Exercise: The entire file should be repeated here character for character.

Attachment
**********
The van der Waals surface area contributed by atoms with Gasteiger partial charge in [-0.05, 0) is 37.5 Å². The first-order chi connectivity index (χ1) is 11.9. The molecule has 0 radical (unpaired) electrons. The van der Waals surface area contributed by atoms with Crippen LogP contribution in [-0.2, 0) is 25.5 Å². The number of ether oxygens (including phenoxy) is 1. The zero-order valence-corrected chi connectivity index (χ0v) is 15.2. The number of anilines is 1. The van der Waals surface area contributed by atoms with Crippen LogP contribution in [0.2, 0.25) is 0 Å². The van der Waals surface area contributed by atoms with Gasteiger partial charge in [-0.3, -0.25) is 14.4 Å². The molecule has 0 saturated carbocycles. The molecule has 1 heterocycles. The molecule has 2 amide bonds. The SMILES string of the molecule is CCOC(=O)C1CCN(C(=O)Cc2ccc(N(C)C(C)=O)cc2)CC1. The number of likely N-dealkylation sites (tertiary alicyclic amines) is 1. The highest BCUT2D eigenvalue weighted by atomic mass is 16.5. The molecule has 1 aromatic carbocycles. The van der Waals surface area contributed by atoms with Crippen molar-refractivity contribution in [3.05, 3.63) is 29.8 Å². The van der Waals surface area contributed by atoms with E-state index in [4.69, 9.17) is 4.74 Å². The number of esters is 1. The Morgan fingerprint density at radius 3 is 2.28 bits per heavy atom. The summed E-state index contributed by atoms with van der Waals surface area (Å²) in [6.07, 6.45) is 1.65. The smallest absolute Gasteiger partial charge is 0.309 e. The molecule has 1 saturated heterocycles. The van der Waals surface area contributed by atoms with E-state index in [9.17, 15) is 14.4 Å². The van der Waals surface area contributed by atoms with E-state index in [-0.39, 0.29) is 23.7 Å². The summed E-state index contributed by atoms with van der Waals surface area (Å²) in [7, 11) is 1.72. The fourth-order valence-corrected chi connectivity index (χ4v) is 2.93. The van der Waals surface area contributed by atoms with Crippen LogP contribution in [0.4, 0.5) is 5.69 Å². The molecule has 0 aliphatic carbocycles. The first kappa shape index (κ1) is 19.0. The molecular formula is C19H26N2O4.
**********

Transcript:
The van der Waals surface area contributed by atoms with Gasteiger partial charge in [-0.05, 0) is 37.5 Å². The first-order chi connectivity index (χ1) is 11.9. The molecule has 0 radical (unpaired) electrons. The van der Waals surface area contributed by atoms with Crippen LogP contribution in [-0.2, 0) is 25.5 Å². The number of ether oxygens (including phenoxy) is 1. The zero-order valence-corrected chi connectivity index (χ0v) is 15.2. The number of anilines is 1. The van der Waals surface area contributed by atoms with Crippen LogP contribution in [0.2, 0.25) is 0 Å². The van der Waals surface area contributed by atoms with Gasteiger partial charge in [-0.3, -0.25) is 14.4 Å². The molecule has 0 saturated carbocycles. The molecule has 1 heterocycles. The molecule has 2 amide bonds. The SMILES string of the molecule is CCOC(=O)C1CCN(C(=O)Cc2ccc(N(C)C(C)=O)cc2)CC1. The number of likely N-dealkylation sites (tertiary alicyclic amines) is 1. The highest BCUT2D eigenvalue weighted by atomic mass is 16.5. The molecule has 1 aromatic carbocycles. The van der Waals surface area contributed by atoms with Crippen molar-refractivity contribution in [3.05, 3.63) is 29.8 Å². The van der Waals surface area contributed by atoms with E-state index in [4.69, 9.17) is 4.74 Å². The number of esters is 1. The Morgan fingerprint density at radius 3 is 2.28 bits per heavy atom. The summed E-state index contributed by atoms with van der Waals surface area (Å²) in [6.07, 6.45) is 1.65. The smallest absolute Gasteiger partial charge is 0.309 e. The molecule has 1 saturated heterocycles. The van der Waals surface area contributed by atoms with E-state index in [9.17, 15) is 14.4 Å². The van der Waals surface area contributed by atoms with E-state index in [-0.39, 0.29) is 23.7 Å². The summed E-state index contributed by atoms with van der Waals surface area (Å²) in [7, 11) is 1.72. The fourth-order valence-corrected chi connectivity index (χ4v) is 2.93. The van der Waals surface area contributed by atoms with Crippen LogP contribution in [0.4, 0.5) is 5.69 Å². The molecule has 0 aliphatic carbocycles. The first kappa shape index (κ1) is 19.0. The molecular formula is C19H26N2O4.